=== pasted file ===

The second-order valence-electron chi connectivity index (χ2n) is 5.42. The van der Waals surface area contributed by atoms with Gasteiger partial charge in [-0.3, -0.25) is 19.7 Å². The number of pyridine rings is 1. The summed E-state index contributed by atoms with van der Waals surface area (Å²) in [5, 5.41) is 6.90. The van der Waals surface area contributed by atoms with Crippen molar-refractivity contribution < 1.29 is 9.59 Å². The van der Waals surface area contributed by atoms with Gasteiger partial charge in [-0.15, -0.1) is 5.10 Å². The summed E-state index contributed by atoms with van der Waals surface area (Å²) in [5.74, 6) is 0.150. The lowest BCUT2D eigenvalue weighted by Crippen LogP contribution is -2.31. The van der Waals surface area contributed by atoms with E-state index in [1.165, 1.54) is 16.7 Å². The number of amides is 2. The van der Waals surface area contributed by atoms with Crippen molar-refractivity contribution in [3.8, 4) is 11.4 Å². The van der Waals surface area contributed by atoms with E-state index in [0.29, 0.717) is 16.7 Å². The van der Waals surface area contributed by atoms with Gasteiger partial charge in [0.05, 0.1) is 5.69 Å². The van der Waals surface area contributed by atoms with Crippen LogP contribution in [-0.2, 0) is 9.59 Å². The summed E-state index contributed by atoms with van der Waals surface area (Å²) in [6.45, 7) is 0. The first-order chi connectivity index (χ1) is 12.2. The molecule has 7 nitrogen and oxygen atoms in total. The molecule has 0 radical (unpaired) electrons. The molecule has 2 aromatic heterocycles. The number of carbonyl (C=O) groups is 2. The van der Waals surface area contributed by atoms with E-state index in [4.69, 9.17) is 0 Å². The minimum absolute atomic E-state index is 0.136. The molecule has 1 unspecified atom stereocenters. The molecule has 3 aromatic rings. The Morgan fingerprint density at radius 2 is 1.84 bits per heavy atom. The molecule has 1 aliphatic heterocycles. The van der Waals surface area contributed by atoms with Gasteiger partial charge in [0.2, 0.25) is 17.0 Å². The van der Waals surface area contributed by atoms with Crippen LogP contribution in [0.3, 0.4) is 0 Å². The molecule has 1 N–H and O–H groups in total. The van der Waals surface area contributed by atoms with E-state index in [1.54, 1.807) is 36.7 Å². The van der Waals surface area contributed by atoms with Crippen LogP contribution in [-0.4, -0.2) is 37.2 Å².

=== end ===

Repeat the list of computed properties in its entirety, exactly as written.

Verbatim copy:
The second-order valence-electron chi connectivity index (χ2n) is 5.42. The van der Waals surface area contributed by atoms with Gasteiger partial charge in [-0.3, -0.25) is 19.7 Å². The number of pyridine rings is 1. The summed E-state index contributed by atoms with van der Waals surface area (Å²) in [5, 5.41) is 6.90. The van der Waals surface area contributed by atoms with Crippen molar-refractivity contribution < 1.29 is 9.59 Å². The van der Waals surface area contributed by atoms with Gasteiger partial charge in [-0.15, -0.1) is 5.10 Å². The summed E-state index contributed by atoms with van der Waals surface area (Å²) in [5.74, 6) is 0.150. The lowest BCUT2D eigenvalue weighted by Crippen LogP contribution is -2.31. The van der Waals surface area contributed by atoms with E-state index in [1.165, 1.54) is 16.7 Å². The number of amides is 2. The van der Waals surface area contributed by atoms with Crippen molar-refractivity contribution in [3.8, 4) is 11.4 Å². The van der Waals surface area contributed by atoms with E-state index in [0.29, 0.717) is 16.7 Å². The van der Waals surface area contributed by atoms with Gasteiger partial charge in [0.05, 0.1) is 5.69 Å². The van der Waals surface area contributed by atoms with Crippen LogP contribution in [-0.2, 0) is 9.59 Å². The summed E-state index contributed by atoms with van der Waals surface area (Å²) in [6.45, 7) is 0. The first-order chi connectivity index (χ1) is 12.2. The molecule has 7 nitrogen and oxygen atoms in total. The molecule has 0 radical (unpaired) electrons. The molecule has 2 aromatic heterocycles. The number of carbonyl (C=O) groups is 2. The van der Waals surface area contributed by atoms with E-state index in [4.69, 9.17) is 0 Å². The minimum absolute atomic E-state index is 0.136. The molecule has 1 unspecified atom stereocenters. The molecule has 3 aromatic rings. The Morgan fingerprint density at radius 2 is 1.84 bits per heavy atom. The molecule has 1 aliphatic heterocycles. The van der Waals surface area contributed by atoms with Gasteiger partial charge in [0.2, 0.25) is 17.0 Å². The van der Waals surface area contributed by atoms with Crippen LogP contribution in [0.3, 0.4) is 0 Å². The molecule has 1 N–H and O–H groups in total. The van der Waals surface area contributed by atoms with E-state index in [1.54, 1.807) is 36.7 Å². The van der Waals surface area contributed by atoms with Crippen LogP contribution in [-0.4, -0.2) is 37.2 Å².